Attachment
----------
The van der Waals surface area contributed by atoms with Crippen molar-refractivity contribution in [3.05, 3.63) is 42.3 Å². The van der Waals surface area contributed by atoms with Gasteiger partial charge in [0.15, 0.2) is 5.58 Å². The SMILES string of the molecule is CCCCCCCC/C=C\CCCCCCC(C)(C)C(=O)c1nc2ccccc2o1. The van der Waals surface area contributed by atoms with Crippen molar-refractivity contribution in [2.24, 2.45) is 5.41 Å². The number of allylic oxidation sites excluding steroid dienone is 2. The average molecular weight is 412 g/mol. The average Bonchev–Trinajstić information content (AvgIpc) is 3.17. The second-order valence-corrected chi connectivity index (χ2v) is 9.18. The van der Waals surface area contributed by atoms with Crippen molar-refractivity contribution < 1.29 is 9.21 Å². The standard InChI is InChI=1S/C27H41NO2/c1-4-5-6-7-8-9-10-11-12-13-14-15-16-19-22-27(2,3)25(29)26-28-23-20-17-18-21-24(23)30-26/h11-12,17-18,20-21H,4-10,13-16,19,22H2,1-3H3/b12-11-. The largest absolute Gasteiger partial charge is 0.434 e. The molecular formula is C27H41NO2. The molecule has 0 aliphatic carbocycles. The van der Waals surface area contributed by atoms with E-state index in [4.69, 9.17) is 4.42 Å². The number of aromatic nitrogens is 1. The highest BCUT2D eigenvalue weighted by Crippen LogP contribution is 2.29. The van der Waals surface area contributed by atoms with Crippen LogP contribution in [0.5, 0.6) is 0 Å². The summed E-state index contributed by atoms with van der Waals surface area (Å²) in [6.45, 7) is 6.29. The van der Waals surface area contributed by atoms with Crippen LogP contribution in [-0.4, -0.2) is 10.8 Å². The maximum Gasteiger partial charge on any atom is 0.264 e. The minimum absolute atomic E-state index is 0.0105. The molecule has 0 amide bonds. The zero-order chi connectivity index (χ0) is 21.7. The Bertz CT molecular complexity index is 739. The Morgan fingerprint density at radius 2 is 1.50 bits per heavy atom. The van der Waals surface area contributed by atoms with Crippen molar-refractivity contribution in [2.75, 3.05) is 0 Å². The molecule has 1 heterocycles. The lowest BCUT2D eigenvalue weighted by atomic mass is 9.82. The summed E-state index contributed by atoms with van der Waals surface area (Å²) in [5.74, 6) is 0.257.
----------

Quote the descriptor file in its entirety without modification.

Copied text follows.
The van der Waals surface area contributed by atoms with Crippen molar-refractivity contribution in [3.05, 3.63) is 42.3 Å². The van der Waals surface area contributed by atoms with Gasteiger partial charge in [0.15, 0.2) is 5.58 Å². The SMILES string of the molecule is CCCCCCCC/C=C\CCCCCCC(C)(C)C(=O)c1nc2ccccc2o1. The van der Waals surface area contributed by atoms with Crippen molar-refractivity contribution in [2.24, 2.45) is 5.41 Å². The number of allylic oxidation sites excluding steroid dienone is 2. The average molecular weight is 412 g/mol. The average Bonchev–Trinajstić information content (AvgIpc) is 3.17. The second-order valence-corrected chi connectivity index (χ2v) is 9.18. The van der Waals surface area contributed by atoms with Crippen molar-refractivity contribution < 1.29 is 9.21 Å². The standard InChI is InChI=1S/C27H41NO2/c1-4-5-6-7-8-9-10-11-12-13-14-15-16-19-22-27(2,3)25(29)26-28-23-20-17-18-21-24(23)30-26/h11-12,17-18,20-21H,4-10,13-16,19,22H2,1-3H3/b12-11-. The largest absolute Gasteiger partial charge is 0.434 e. The molecular formula is C27H41NO2. The molecule has 0 aliphatic carbocycles. The van der Waals surface area contributed by atoms with E-state index in [4.69, 9.17) is 4.42 Å². The number of aromatic nitrogens is 1. The highest BCUT2D eigenvalue weighted by Crippen LogP contribution is 2.29. The van der Waals surface area contributed by atoms with Crippen LogP contribution in [0.5, 0.6) is 0 Å². The summed E-state index contributed by atoms with van der Waals surface area (Å²) in [6.45, 7) is 6.29. The van der Waals surface area contributed by atoms with Crippen LogP contribution in [-0.4, -0.2) is 10.8 Å². The maximum Gasteiger partial charge on any atom is 0.264 e. The minimum absolute atomic E-state index is 0.0105. The molecule has 0 amide bonds. The zero-order chi connectivity index (χ0) is 21.7. The Bertz CT molecular complexity index is 739. The Morgan fingerprint density at radius 2 is 1.50 bits per heavy atom. The van der Waals surface area contributed by atoms with Crippen molar-refractivity contribution in [2.75, 3.05) is 0 Å². The molecule has 1 heterocycles. The lowest BCUT2D eigenvalue weighted by atomic mass is 9.82. The summed E-state index contributed by atoms with van der Waals surface area (Å²) in [5.74, 6) is 0.257.